A Generation Apart? Youth and Political Participation in Britain

Authors


Abstract

Conventional wisdom holds that young people in Britain are alienated from politics, with some claiming that this reflects a wider crisis of legitimacy that should be met by initiatives to increase citizenship. This article addresses these areas, presenting both panel survey and focus group data from first-time voters. It concludes that, contrary to the findings from many predominantly quantitative studies of political participation, young people are interested in political matters, and do support the democratic process. However, they feel a sense of anti-climax having voted for the first time, and are critical of those who have been elected to positions of political power. If they are a generation apart, this is less to do with apathy, and more to do with their engaged scepticism about ‘formal’ politics in Britain.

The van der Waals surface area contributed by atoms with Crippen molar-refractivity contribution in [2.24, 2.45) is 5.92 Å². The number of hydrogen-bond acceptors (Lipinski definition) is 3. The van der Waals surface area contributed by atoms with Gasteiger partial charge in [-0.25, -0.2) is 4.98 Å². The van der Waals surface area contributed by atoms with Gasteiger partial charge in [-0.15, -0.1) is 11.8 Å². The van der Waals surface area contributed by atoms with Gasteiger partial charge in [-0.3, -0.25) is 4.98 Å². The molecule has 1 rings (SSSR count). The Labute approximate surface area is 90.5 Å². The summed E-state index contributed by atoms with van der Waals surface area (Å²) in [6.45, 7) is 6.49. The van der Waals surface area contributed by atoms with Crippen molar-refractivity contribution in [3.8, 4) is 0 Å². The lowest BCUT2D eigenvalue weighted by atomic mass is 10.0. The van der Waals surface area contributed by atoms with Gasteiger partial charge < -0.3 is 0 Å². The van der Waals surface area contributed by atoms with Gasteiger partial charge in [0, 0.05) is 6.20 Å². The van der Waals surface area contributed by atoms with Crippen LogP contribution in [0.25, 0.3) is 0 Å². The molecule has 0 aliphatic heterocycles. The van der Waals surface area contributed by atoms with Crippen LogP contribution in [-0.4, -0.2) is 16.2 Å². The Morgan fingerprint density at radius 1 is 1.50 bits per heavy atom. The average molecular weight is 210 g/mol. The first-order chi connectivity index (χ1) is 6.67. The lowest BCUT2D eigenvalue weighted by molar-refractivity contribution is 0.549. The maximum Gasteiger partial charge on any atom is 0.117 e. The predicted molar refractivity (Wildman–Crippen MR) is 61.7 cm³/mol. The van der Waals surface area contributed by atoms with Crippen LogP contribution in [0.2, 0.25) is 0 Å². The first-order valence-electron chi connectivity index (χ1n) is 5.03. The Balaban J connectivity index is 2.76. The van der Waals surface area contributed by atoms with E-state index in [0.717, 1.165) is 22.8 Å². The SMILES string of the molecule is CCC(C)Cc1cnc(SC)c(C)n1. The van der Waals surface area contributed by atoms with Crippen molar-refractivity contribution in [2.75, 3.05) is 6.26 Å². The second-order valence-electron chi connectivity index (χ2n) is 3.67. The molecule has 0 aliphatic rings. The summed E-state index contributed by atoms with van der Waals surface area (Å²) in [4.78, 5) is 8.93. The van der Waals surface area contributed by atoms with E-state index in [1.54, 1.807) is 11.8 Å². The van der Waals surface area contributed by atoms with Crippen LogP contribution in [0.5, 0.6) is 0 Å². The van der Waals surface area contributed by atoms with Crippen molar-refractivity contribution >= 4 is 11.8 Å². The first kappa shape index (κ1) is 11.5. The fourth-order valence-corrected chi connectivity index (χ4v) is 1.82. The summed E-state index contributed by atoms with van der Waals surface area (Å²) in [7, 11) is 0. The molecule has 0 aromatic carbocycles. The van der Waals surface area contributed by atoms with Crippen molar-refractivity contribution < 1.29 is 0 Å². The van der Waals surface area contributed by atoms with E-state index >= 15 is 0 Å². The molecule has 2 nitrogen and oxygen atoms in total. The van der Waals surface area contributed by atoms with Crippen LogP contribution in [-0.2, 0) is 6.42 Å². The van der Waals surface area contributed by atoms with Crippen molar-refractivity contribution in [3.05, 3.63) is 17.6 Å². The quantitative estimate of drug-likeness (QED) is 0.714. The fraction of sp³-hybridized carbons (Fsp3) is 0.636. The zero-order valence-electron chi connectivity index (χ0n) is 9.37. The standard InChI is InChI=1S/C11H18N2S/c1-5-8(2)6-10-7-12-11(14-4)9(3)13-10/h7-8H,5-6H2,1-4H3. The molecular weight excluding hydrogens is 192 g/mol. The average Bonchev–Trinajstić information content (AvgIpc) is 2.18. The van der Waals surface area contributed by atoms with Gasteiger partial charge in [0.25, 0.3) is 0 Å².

Ancillary